11 234 56667 899 AA B CD EEEEEEEEEEEEEEE

1 - Line number. Cannot be edited.
2 - If set to "T", a tone plays. If set to "t", it doesn't.
3 - If set to "N", white noise plays. If set to "n", it doesn't.
4 - If set to "E", envelope sound plays. If set to "e", it doesn't.
5 - Direction of pitch change.
6 - Amount of pitch change.
7 - If set to ^, pitch change adds up over time. If set to _, pitch change is absolute.
8 - Direction of pitch change for noise and envelope sound.
9 - Amount of pitch change for noise and envelope sound.
A - Displays the absolute value of pitch change for noise and envelope sound. Cannot be edited.
B - Like 7, but for noise and envelope sound.
C - Volume of sound for this line.
D - If set to _, nothing happens. If set to +, volume increases. If set to -, volume decreases.
E - Visual representation of the volume for that line. Cannot be edited.

All of this is explained in more depth in the manual. Look at some instruments from other people's songs to help you understand how they work.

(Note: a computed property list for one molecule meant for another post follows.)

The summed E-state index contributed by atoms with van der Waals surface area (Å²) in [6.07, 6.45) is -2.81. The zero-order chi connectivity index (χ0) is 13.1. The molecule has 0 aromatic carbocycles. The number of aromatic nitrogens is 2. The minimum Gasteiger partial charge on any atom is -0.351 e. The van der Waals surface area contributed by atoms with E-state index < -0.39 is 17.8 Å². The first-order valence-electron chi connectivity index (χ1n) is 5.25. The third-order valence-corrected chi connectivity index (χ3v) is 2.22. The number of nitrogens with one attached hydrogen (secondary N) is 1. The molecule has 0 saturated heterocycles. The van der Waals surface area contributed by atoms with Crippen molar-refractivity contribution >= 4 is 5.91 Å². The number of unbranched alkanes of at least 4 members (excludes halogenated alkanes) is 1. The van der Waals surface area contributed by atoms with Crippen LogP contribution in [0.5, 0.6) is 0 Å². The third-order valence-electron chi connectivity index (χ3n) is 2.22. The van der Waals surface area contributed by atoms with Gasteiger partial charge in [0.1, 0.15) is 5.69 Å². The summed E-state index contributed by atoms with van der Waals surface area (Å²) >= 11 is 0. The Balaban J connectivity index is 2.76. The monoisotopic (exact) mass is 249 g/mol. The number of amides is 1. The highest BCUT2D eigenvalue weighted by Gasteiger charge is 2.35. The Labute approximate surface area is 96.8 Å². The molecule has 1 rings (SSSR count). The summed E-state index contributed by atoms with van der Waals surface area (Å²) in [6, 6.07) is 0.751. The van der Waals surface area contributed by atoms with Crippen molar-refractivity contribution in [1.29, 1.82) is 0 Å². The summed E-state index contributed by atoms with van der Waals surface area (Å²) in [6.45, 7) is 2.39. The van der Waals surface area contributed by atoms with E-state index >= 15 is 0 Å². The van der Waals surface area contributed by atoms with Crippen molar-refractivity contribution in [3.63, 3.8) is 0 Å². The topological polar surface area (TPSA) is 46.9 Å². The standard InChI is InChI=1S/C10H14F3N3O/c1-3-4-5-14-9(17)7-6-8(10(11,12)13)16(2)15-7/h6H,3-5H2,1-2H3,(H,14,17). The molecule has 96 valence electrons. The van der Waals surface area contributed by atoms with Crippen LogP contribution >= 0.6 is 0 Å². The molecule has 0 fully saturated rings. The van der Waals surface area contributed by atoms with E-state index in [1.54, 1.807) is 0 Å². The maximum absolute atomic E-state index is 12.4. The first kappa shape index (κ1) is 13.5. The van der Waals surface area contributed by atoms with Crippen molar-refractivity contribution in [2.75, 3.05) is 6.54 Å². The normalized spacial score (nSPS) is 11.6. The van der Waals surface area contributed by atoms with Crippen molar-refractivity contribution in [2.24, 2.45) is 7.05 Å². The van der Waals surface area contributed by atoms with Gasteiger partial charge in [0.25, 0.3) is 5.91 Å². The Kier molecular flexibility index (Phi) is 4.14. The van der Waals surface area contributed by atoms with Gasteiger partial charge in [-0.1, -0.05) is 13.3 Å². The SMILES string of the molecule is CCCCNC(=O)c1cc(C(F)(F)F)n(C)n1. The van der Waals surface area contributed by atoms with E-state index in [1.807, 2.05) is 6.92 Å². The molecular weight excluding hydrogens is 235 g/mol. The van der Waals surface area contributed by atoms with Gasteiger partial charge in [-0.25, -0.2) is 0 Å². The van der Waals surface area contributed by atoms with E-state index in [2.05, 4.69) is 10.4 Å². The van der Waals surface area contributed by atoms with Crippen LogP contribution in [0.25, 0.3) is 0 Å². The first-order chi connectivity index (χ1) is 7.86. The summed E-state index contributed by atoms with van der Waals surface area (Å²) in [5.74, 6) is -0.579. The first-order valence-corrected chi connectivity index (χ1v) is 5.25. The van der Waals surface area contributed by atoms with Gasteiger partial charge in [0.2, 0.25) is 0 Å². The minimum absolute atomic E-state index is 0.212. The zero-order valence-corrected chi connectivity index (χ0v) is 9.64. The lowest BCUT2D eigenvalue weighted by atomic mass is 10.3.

I wanna be Yerzmyey! (Edit)

Practise makes perfect. Spend time messing around and figuring stuff out. Load up some .pt3 files by your favourite speccy musicians and have a look at how they work. Read the manual that came with Vortex Tracker II. Don't give up.

I Am New To AYM  (Edit)


You might have heard of the AY 3-8910 chip, AY 3-8912 or maybe of their Yamaha clone the YM2149, and of that the former practically resides in the NEC PC98's chip, the YM2608 ... Well, bad news - even though you see the name of a respected music tech manufacturer here, you're not gonna use FM synths or anything close to it in this format! D: